Our daily responsibilities and worries weigh us down, making us tune out the spontaneous events that could bring us deeper joy and greater health.
A substantial body of related research indicates that people with a sunnier outlook recover more quickly from illness and live longer—7 1/2 years on average, according to a large Yale University study—than people who have bleaker views.
Yet it’s a skill that few people have mastered, says Loyola University Chicago social psychologist Fred B. Bryant, PhD. The reason is simple: We’re busy, and we have a lot on our minds.
But here’s how to discover pleasure and satisfaction in everyday moments, even when life isn’t exactly cooperating:
1. Share Your Happy Thoughts
Let your children know how great it feels to spend the day with them. Brag to your spouse about the unexpected compliment your boss paid you. Sharing happy memories and experiences with others—or even simply anticipating doing so—is one of the most powerful and effective ways to prolong and magnify joy, Bryant’s research shows. “It helps sustain emotions that would otherwise fade,” he says. Also, affirming connections with others is the glue that holds people together.
2. Build Solid Memories
Do you love your red wool scarf because it’s chic and cozy, or because its smell reminds you of your childhood romps in the snow? Recall vivid, specific events, and pinpoint what brought you joy. Don’t overanalyze! Instead, think about your experiences just enough to appreciate how they’ve helped form you and then get back to simply living them.
3. Be Proud Of You
If you spent a year sweating at the gym to reach a fitness goal, bask in your new jeans size—and share your success with others. Self-congratulation doesn’t come easily to everyone. “A lot of people have trouble basking in an accomplishment because they feel that they shouldn’t toot their own horns or rest on their laurels,” Bryant says. It’s a fine line between joyous self-congratulation and shameless self-promotion, but don’t worry: You’ll know if you’re crossing it.
4. Fine Tune Your Senses
Close your eyes while you roll a square of dark chocolate over your tongue or fill your lungs with salty sea air or eavesdrop on your grandchildren’s play and laughter. Shutting out some sensory stimuli while concentrating on others can heighten your enjoyment of positive experiences—particularly those that are short-lived.
5. Compare Downward
Instead of wishing for things you don’t have (yet), think about how things could be worse—or how things used to be worse. Keep it light—you don’t have to relive a scary health diagnosis or revel in a neighbor’s job loss. Simply take note: Is today sunnier than the weather report predicted? Did you finish off that work project more quickly than you thought you would?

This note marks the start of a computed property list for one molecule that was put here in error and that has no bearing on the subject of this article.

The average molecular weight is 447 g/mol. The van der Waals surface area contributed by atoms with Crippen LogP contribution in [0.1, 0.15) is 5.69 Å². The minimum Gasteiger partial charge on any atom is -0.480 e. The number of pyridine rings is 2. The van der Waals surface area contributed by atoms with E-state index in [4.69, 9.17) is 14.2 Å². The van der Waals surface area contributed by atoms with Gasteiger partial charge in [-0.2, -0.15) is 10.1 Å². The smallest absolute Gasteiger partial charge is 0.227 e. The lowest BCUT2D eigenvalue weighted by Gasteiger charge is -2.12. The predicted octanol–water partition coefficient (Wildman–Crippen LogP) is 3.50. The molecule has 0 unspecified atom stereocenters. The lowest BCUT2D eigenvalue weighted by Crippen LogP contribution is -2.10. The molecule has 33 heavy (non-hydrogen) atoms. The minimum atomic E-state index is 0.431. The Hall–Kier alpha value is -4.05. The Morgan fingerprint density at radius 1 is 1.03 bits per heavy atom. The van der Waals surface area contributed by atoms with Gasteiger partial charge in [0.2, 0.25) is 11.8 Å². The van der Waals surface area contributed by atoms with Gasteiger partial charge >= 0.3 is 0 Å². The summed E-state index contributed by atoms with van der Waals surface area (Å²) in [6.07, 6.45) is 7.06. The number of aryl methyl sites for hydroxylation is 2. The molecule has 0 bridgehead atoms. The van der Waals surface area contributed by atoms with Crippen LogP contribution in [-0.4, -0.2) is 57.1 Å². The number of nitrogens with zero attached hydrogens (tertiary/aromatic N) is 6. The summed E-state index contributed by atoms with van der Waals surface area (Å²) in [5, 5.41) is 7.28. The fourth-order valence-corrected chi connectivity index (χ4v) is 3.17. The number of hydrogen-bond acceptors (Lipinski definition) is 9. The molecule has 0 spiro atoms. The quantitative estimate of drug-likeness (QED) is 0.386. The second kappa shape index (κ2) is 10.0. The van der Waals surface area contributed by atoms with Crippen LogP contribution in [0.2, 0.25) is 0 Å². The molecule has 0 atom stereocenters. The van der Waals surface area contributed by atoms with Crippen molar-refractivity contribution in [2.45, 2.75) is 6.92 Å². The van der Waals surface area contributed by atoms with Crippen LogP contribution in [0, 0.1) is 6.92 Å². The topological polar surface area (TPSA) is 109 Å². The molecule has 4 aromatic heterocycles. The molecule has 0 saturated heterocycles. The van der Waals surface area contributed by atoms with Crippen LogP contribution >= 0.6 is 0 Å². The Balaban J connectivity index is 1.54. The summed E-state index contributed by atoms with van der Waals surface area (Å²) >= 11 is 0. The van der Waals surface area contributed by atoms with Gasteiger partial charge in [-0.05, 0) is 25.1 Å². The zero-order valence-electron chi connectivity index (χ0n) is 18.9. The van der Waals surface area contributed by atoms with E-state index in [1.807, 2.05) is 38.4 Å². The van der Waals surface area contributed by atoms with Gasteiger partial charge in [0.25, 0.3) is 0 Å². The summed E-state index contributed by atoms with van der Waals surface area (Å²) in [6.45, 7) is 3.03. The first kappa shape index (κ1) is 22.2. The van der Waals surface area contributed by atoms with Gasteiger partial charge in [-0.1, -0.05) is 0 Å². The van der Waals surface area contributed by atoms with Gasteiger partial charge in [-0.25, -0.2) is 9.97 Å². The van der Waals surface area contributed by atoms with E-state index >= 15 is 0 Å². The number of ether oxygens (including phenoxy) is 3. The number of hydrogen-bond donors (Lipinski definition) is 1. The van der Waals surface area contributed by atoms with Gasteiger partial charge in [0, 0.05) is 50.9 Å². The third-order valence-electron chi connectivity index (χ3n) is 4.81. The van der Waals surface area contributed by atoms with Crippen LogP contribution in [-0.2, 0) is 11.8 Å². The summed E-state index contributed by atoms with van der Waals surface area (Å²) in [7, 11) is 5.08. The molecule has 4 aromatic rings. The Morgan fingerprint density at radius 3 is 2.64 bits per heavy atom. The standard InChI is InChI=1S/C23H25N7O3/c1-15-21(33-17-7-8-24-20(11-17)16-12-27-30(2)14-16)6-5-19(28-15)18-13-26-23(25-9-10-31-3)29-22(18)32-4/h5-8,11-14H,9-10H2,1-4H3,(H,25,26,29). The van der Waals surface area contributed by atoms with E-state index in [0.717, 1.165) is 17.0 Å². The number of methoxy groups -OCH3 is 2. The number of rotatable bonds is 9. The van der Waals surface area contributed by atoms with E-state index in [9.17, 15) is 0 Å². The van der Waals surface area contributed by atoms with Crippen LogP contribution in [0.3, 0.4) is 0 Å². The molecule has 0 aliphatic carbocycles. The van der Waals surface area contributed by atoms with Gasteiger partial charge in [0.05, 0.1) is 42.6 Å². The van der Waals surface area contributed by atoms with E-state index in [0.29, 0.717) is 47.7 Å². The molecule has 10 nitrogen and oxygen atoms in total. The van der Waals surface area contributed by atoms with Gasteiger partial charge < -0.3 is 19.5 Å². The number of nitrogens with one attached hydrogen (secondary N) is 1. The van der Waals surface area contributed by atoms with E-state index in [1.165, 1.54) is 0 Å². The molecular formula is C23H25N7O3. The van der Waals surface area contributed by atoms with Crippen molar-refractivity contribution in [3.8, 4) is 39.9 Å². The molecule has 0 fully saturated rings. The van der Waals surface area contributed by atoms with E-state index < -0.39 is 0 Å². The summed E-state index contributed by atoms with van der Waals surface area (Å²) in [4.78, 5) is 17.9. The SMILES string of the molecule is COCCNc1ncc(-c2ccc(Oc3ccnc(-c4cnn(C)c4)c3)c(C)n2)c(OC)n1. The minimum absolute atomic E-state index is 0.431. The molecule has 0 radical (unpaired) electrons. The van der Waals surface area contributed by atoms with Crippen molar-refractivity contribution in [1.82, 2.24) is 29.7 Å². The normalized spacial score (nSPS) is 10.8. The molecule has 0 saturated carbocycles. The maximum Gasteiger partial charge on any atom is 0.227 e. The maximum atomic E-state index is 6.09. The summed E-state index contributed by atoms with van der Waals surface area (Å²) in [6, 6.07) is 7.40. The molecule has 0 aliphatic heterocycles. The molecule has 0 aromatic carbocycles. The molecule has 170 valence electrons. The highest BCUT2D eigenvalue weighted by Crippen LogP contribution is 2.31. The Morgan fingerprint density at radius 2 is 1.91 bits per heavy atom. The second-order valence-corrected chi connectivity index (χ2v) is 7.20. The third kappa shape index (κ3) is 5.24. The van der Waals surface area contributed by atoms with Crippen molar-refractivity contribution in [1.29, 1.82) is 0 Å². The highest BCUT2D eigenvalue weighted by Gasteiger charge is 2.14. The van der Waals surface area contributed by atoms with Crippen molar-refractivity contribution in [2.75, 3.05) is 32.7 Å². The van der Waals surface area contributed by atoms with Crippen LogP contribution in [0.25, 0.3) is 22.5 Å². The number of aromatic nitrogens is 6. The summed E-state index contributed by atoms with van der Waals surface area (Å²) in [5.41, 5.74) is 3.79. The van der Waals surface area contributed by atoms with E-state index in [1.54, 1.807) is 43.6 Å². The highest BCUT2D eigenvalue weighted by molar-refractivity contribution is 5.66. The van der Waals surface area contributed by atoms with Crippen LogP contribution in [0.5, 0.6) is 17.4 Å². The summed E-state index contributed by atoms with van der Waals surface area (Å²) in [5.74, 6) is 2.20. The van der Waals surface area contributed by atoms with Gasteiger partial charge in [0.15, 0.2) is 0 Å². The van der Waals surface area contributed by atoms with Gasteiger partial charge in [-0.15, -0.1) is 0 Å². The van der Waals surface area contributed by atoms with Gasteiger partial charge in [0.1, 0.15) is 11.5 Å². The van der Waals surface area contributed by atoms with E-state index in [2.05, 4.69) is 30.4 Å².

6. Get Absorbed
Listen to your favorite music with headphones in a dark room. Lose yourself in a novel you just can’t put down. Set aside enough time on the weekend for your favorite hobby so you can attain a level of absorption known as the “flow” state.
7. Act Like You’re Happy
Putting on a happy face—even if you don’t feel like it—actually induces greater happiness, says Bryant. So be exuberant. Don’t just eat the best peach of the season; luxuriate in every lip-smacking mouthful. Laugh out loud at a funny movie. Smile at yourself when you pass by a mirror.
8. Make The Most Of Meaningful Moments
Some positive events come and go quickly. It seems obvious that the more quickly a positive experience evaporates, the more difficult it is to savor. Yet Bryant has found that reminding ourselves of how time is fleeting encourages us to seize positive moments while they last.
9. Don’t Indulge In Glass-Half-Empty Thoughts
The world has enough pessimists. When you find yourself awash in happiness, give it space to grow—don’t ruminate about why you don’t deserve this good thing, what could go wrong, how things could be better. Consciously make the decision to embrace joy.
10. Say “Thank You” More Often
Cultivate an “attitude of gratitude,” Bryant says. Pinpoint what you’re happy about—a party invitation from a new pal, a seat on a crowded subway—and acknowledge its source. It’s not always necessary to outwardly express gratitude, Bryant notes, but saying “thank you” to a friend, a stranger, or the universe deepens our happiness by making us more aware of it.
Always remember: The sun will continue to rise!